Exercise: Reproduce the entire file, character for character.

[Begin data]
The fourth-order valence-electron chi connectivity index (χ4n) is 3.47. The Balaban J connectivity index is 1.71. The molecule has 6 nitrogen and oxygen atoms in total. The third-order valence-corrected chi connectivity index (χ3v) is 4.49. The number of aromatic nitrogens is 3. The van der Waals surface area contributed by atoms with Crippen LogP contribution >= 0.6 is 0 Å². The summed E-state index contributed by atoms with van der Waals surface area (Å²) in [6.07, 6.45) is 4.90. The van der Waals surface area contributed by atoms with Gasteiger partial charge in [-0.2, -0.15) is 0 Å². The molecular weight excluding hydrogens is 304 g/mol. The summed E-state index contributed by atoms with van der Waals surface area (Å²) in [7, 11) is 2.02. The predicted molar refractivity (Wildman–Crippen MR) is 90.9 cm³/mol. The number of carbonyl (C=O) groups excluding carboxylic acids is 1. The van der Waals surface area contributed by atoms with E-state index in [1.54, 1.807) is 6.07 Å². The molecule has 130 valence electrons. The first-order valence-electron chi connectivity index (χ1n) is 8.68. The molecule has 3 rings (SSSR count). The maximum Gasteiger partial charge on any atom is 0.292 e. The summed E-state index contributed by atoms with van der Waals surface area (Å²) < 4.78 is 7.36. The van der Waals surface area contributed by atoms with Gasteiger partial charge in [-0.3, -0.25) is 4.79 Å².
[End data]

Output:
The fourth-order valence-electron chi connectivity index (χ4n) is 3.47. The Balaban J connectivity index is 1.71. The molecule has 6 nitrogen and oxygen atoms in total. The third-order valence-corrected chi connectivity index (χ3v) is 4.49. The number of aromatic nitrogens is 3. The van der Waals surface area contributed by atoms with Crippen LogP contribution >= 0.6 is 0 Å². The summed E-state index contributed by atoms with van der Waals surface area (Å²) in [6.07, 6.45) is 4.90. The van der Waals surface area contributed by atoms with Gasteiger partial charge in [-0.2, -0.15) is 0 Å². The molecular weight excluding hydrogens is 304 g/mol. The summed E-state index contributed by atoms with van der Waals surface area (Å²) in [7, 11) is 2.02. The predicted molar refractivity (Wildman–Crippen MR) is 90.9 cm³/mol. The number of carbonyl (C=O) groups excluding carboxylic acids is 1. The van der Waals surface area contributed by atoms with E-state index in [1.54, 1.807) is 6.07 Å². The molecule has 130 valence electrons. The first-order valence-electron chi connectivity index (χ1n) is 8.68. The molecule has 3 rings (SSSR count). The maximum Gasteiger partial charge on any atom is 0.292 e. The summed E-state index contributed by atoms with van der Waals surface area (Å²) < 4.78 is 7.36. The van der Waals surface area contributed by atoms with Gasteiger partial charge in [-0.3, -0.25) is 4.79 Å².